Imaginations of the street
European Capital of Culture events and the right to the city
Workshop, 3-4 May 2012
Center for Advanced Studies, Ludwig Maximilian University of Munich
Organized by Dr. Derya Özkan, Vildan Seçkiner (M.A.)
Deadline: 11 March 2012
This workshop is organized as part of the Emmy Noether Research Project “Changing Imaginations of Istanbul: From Oriental to the ‘Cool’ City”, and will focus on the role of the Istanbul 2010 European Capital of Culture (ECoC) Project in the consolidation of the imagination of “cool Istanbul.”
The main purpose of this workshop is to discuss how cities are imagined in European Capital of Culture events and to what extent and in what ways that interacts with the daily life of people in these cities. The concept of “the right to the city” elaborated by Henri Lefebvre and later developed, criticized and revised by other urban theorists will be at the center of the workshop discussion. The concepts of ‘the police’, politics, and ‘the political’ by Jacques Ranciere and the discussion on ‘street politics’ by Asef Bayat may also provide a fruitful basis for discussion in this workshop – along with other approaches, theories and conceptualizations.
The workshop seeks to develop a terminology on the production of urban public space in terms of the right to the city, which can be used to critically investigate international mega city events such as ECoC from an interdisciplinary perspective. The workshop aims to bring together international scholars from different disciplines and research areas, to combine diverse theoretical approaches and various case studies, working on ECoC or similar mega city events and elaborating on the concept of “the right to the city”.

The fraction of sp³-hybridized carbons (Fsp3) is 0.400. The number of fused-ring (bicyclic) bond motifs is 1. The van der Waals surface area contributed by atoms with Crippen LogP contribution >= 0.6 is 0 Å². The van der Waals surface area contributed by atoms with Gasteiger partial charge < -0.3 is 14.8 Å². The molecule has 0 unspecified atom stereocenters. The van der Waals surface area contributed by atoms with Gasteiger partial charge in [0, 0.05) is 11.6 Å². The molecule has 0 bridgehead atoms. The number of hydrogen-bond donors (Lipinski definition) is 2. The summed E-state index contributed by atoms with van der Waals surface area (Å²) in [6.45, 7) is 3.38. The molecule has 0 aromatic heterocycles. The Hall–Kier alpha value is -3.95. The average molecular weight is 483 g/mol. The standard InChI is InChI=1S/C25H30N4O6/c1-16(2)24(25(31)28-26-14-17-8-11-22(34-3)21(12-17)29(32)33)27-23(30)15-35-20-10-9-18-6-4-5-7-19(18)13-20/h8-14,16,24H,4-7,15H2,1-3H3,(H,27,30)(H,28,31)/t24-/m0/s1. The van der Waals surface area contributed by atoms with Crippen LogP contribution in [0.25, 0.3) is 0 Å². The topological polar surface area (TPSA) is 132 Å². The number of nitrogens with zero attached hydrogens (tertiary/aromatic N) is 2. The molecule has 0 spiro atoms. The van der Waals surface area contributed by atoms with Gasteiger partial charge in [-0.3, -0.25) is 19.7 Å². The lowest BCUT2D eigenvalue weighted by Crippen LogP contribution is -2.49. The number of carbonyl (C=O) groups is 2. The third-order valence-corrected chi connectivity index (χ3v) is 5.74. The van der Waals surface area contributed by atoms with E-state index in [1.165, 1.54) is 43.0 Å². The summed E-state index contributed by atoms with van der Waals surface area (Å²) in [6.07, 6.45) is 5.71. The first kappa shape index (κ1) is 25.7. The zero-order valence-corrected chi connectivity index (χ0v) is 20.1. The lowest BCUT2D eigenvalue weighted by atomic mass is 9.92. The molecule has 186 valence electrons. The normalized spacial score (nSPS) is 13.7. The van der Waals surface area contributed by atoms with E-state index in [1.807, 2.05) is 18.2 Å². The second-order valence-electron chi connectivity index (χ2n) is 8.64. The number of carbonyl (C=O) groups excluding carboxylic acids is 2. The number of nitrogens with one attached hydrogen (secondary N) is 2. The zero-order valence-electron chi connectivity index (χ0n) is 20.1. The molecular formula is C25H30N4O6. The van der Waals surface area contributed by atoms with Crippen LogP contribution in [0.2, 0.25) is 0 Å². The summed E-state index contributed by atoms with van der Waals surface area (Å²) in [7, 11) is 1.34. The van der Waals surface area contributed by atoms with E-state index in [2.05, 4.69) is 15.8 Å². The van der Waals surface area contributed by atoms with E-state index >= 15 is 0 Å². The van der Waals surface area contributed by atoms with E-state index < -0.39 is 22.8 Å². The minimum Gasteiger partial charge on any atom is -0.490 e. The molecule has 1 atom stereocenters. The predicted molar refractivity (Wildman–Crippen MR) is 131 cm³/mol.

The workshop will include four sessions. The first three sessions will be devoted to case studies and will include two presentations each. In these three sessions, ECoC events will be discussed in terms of the right to the city. The fourth session will include an overall discussion that will allow the workshop participants to elaborate on all the foregoing presentations and discussions. There will not be any presentations in the fourth session.
European Capital of Culture Events and the Right to the City
Propounded at the beginning as a “concept of generating a greater knowledge of European cultures within the member nations of the European community” (ECoC Final Report 2000), in order to take culture into account as much as trade and economy in local governance policies, since 1985 the ECoC events have intended to fulfil the goal of the European Council to comprise a ‘European identity’ as a representation of the cultural diversity in European cities. While the amount of the subsidy for the ECoC cities rose, the event worked for local authorities as a means of implementing culture-led regeneration policies.
Glasgow 1990 stands out in ECoC history in terms of generating cultural capital out of a city which was not recognized for its cultural and artistic life earlier. ECoC in Glasgow in 1990 later became a model for promoting the consumption of cultural capital in order to improve the local economies of ECoC cities in times of transition from production based economies to consumption based economies. Accordingly, the main purpose of ECoC events evolved to become the marketing of cultural consumption in cities.